In 2017 I started working on an Android app, at some point a custom graph was needed that could be changed by the user. Drawing the different parts on the screens gives the most flexibility. The
Canvas is used for drawing, the custom component where the drawing will happen is a class which inherits from
I've been building iOS applications for 2 years now. Although I'm not a big fan of the development environment, Xcode has its quirks, I do love the iOS platform. The biggest drawback is that you can only target iOS devices. I heard a lot of things, some good, some bad about Xamarin and React Native and was intrigued by both hybrid app development platforms. I'm a little familiar with Xamarin but have no experience with React or React Native. Motivated with the learning goals I've set out for myself I decided to give React Native a test drive in one of the Aaltra company hackathons. It's a half day every week that we use to test out new technologies and learn new things.
Last time we made a Fake build script for an ASP.Net MVC project. I wanted to bring this to the next level and set up continuous integration for the project. I've used TeamCity in the past and it was ok, it did its thing but there was a lot of configuration involved to get a project up and running and the performance was sometimes slower than I expected. So looking for alternatives the first thing I tried was Bitbucket Pipelines but it can apparently only be used for .Net Core projects. I don't think it can run Windows tasks at the moment.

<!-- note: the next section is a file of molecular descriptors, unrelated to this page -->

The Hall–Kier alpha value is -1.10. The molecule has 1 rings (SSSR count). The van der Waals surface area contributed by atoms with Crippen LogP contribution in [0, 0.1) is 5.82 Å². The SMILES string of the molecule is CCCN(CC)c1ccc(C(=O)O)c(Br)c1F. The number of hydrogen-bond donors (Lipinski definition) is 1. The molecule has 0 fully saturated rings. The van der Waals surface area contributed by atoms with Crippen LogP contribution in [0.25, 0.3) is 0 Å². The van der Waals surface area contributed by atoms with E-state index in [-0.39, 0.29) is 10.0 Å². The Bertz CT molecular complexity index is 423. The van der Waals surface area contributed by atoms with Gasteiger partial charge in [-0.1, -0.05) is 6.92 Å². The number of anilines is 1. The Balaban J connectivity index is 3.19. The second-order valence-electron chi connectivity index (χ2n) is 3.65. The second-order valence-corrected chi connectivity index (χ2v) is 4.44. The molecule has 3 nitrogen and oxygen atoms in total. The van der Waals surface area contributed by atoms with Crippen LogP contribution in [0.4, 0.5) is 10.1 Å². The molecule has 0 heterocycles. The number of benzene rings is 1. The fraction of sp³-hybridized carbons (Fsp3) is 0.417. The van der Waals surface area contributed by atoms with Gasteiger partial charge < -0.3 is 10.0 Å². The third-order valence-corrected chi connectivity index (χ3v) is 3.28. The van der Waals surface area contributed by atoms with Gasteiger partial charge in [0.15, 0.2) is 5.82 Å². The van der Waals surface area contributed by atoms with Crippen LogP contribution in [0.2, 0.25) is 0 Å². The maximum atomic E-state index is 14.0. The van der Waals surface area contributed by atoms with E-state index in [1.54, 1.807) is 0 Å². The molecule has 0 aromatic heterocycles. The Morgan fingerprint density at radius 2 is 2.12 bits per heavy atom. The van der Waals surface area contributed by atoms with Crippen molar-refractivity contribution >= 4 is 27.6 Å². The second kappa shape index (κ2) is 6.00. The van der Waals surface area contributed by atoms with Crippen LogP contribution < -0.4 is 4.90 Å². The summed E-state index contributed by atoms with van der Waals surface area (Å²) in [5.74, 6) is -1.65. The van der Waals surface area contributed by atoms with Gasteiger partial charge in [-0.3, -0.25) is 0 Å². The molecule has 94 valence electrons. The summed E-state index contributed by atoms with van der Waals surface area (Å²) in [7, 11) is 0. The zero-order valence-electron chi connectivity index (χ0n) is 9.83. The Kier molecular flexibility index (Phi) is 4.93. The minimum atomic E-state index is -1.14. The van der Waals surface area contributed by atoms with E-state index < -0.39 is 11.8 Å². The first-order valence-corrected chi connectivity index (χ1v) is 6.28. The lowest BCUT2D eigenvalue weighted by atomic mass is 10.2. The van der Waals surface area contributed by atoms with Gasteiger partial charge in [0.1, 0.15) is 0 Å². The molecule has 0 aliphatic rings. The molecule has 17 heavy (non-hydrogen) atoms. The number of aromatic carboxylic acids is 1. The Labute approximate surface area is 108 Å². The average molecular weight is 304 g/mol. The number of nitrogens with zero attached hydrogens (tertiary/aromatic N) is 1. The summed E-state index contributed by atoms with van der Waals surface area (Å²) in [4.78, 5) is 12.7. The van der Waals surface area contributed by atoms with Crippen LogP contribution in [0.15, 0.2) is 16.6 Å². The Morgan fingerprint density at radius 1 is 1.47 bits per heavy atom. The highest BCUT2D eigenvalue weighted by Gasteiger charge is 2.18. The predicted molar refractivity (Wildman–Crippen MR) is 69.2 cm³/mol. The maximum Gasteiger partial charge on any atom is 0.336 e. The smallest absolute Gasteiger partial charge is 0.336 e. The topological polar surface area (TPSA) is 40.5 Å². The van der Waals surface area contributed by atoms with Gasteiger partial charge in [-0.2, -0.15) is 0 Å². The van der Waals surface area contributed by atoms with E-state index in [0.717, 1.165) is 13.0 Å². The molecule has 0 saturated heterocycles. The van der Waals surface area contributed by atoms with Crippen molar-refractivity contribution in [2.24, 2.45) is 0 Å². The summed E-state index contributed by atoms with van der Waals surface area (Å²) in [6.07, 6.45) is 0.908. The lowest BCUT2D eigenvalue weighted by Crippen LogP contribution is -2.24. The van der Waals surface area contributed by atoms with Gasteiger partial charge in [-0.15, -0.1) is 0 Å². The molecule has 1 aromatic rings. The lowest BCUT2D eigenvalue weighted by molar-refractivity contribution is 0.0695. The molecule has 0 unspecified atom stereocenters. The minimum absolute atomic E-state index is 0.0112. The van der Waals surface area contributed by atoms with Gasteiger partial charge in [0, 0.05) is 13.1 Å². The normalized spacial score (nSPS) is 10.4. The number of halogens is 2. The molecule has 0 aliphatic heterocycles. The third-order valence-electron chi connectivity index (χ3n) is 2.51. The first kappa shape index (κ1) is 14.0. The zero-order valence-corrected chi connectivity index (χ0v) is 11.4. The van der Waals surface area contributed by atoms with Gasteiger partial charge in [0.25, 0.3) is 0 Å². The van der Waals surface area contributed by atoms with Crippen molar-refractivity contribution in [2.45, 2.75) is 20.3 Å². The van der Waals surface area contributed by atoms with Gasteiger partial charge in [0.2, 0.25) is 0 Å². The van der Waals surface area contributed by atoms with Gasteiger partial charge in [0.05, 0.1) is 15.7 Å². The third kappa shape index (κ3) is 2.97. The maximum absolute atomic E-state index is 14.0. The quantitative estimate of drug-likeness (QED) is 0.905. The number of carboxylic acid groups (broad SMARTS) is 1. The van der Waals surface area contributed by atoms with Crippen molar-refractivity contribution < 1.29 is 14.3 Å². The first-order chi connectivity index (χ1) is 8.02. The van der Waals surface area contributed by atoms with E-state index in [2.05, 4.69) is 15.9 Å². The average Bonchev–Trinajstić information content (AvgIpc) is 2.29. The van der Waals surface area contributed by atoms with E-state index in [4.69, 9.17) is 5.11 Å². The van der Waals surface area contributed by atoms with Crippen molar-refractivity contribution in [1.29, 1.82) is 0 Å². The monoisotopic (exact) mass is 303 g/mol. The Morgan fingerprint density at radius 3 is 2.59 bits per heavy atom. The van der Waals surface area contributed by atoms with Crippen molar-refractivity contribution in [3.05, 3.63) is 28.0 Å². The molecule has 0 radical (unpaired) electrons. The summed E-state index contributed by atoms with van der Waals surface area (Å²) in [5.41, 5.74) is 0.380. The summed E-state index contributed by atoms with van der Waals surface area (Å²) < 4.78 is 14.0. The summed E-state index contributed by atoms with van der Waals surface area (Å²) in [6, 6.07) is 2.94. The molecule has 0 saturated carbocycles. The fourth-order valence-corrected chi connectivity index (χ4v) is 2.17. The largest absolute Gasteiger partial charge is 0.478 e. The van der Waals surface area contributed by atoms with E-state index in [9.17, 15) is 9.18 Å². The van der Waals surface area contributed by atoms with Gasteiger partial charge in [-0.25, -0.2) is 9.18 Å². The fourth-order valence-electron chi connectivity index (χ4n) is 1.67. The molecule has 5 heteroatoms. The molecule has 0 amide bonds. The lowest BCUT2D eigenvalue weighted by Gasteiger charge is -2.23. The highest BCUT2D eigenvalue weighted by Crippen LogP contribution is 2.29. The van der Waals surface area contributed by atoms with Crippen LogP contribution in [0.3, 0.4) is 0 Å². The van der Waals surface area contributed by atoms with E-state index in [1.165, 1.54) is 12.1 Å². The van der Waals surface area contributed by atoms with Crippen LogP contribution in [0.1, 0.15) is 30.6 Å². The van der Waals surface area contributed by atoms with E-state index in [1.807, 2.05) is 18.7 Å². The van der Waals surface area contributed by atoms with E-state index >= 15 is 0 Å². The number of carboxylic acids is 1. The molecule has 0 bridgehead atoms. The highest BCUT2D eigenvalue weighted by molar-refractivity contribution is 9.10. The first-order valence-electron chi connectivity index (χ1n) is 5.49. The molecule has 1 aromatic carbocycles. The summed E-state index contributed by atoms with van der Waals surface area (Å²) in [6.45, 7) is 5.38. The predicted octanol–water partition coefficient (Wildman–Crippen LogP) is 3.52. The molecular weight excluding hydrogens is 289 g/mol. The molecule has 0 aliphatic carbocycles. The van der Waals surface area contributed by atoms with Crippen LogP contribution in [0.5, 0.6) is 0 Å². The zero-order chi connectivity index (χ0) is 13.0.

Each year I try to set some goals for myself to keep improving my skills. At the end of the year it's fun to reflect on the goals I've reached and at the same time confronting because of the goals I didn't complete. This year, although it's already April, I want to do it a little different. To be able to better evaluate what I want to learn this year I decided to write it all down so I could evaluate my progress better. And by making it public there'll be a bit more pressure to actually completing the goals I set.